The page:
what I learnt from using a time-tracking spreadsheet



Close-up a woman looking at her wrist watch while working at a laptop

By monitoring where she spent her time, Megan Rogers could improve her working hours and track her achievements.Credit: Getty

Starting a tenure-track faculty position can be daunting, with several seemingly equally important responsibilities competing for time. These include establishing a laboratory, launching research studies, writing grant applications, publishing papers and preparing and teaching courses. You also have to mentor students, perform service activities and engage in professional-development opportunities. And all of these duties must be juggled while also learning the institution’s norms and procedures.

With this in mind, I began monitoring where I was spending my time and energy in July 2022, just before starting my faculty position at Texas State University in San Marcos. I had two goals: optimizing my work hours and tracking my accomplishments for annual reviews.

I first identified key areas that faculty members typically prioritize for career advancement: ‘research’, ‘teaching’, ‘service’, ‘professional development’ and ‘other’ (predominantly a catch-all term for reading and writing e-mails and organizing projects and weekly to-do lists). I also brainstormed subcategories to get a more granular view of how I was using my time; for example, I grouped ‘grants’ and ‘study execution’ under research, ‘course prep’ and ‘grading’ under teaching and ‘journal review’ and ‘professional organization’ under service. Then, I tracked my productive activities in 30-minute increments throughout my entire first year on the tenure track.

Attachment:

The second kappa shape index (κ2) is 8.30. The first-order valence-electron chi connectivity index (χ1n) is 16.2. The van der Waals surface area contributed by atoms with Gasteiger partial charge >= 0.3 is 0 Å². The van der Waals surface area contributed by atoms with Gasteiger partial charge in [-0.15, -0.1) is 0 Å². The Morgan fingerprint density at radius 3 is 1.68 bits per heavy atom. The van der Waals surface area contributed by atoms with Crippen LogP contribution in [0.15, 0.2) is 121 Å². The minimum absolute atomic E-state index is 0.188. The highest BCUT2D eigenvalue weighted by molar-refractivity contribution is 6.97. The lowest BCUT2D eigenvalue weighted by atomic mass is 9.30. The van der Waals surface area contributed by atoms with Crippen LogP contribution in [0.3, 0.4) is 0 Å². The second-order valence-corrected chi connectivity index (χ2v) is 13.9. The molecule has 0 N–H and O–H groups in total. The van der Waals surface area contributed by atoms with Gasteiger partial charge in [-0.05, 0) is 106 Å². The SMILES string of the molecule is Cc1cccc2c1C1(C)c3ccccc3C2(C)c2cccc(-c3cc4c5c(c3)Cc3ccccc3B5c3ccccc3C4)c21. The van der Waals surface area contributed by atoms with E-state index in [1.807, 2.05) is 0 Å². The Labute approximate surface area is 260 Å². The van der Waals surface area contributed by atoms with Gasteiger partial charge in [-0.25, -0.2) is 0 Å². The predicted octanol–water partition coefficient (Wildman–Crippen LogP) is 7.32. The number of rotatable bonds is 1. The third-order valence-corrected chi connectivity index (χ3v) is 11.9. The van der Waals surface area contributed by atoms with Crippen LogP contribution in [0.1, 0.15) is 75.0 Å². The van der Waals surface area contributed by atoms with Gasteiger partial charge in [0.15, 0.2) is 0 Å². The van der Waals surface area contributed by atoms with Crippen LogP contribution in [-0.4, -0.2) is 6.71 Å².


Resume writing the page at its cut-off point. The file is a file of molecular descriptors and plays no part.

The key word here is ‘productive’. I considered those activities to be work-related tasks that advanced a particular project or initiative, such as writing grants, holding office hours and answering e-mails. But they excluded time spent physically in the office when I wasn’t working (for example, having lunch with colleagues, using social media or staring at the wall, thinking). I intentionally counted only time spent productively, so that I could get a sense of (1) how many hours of work I was capable of; and (2) what types of activity I completed.

To keep things as low cost and flexible as possible, I used a spreadsheet. This allowed me to add entries both on the go (which I preferred) and at the end of the day. This spreadsheet has been open on my computer ever since.